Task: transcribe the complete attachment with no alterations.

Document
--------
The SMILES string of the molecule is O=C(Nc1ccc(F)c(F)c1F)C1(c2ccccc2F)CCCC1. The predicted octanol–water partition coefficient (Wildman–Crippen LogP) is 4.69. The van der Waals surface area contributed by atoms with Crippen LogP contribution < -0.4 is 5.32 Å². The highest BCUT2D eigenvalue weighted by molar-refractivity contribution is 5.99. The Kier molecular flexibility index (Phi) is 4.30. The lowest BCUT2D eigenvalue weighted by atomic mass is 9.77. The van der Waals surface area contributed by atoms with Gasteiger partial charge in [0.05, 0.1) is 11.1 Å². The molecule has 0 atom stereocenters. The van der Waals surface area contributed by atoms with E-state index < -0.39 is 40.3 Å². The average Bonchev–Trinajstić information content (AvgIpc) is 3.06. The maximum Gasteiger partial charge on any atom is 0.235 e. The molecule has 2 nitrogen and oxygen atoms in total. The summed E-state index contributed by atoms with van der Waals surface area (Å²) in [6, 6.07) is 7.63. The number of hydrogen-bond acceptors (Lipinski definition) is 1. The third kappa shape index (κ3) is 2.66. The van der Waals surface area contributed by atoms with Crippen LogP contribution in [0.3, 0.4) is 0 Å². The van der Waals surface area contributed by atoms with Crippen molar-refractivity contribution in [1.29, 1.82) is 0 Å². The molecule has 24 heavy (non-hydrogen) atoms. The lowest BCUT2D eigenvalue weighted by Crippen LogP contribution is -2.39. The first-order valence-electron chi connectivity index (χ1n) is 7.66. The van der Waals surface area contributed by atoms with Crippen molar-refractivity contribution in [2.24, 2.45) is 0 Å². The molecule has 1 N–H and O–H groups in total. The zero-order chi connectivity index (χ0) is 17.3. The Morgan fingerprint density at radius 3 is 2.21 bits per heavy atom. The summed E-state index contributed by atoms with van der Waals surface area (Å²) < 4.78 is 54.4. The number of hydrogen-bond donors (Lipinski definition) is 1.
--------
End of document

The SMILES string of the molecule is O=C(Nc1ccc(F)c(F)c1F)C1(c2ccccc2F)CCCC1. The predicted octanol–water partition coefficient (Wildman–Crippen LogP) is 4.69. The van der Waals surface area contributed by atoms with Crippen LogP contribution < -0.4 is 5.32 Å². The highest BCUT2D eigenvalue weighted by molar-refractivity contribution is 5.99. The Kier molecular flexibility index (Phi) is 4.30. The lowest BCUT2D eigenvalue weighted by atomic mass is 9.77. The van der Waals surface area contributed by atoms with Gasteiger partial charge in [0.05, 0.1) is 11.1 Å². The molecule has 0 atom stereocenters. The van der Waals surface area contributed by atoms with E-state index < -0.39 is 40.3 Å². The average Bonchev–Trinajstić information content (AvgIpc) is 3.06. The maximum Gasteiger partial charge on any atom is 0.235 e. The molecule has 2 nitrogen and oxygen atoms in total. The summed E-state index contributed by atoms with van der Waals surface area (Å²) in [6, 6.07) is 7.63. The number of hydrogen-bond acceptors (Lipinski definition) is 1. The third kappa shape index (κ3) is 2.66. The van der Waals surface area contributed by atoms with Crippen LogP contribution in [0.3, 0.4) is 0 Å². The van der Waals surface area contributed by atoms with Crippen molar-refractivity contribution in [1.29, 1.82) is 0 Å². The molecule has 24 heavy (non-hydrogen) atoms. The lowest BCUT2D eigenvalue weighted by Crippen LogP contribution is -2.39. The first-order valence-electron chi connectivity index (χ1n) is 7.66. The van der Waals surface area contributed by atoms with Crippen molar-refractivity contribution in [2.24, 2.45) is 0 Å². The molecule has 1 N–H and O–H groups in total. The zero-order chi connectivity index (χ0) is 17.3. The Morgan fingerprint density at radius 3 is 2.21 bits per heavy atom. The summed E-state index contributed by atoms with van der Waals surface area (Å²) < 4.78 is 54.4. The number of hydrogen-bond donors (Lipinski definition) is 1.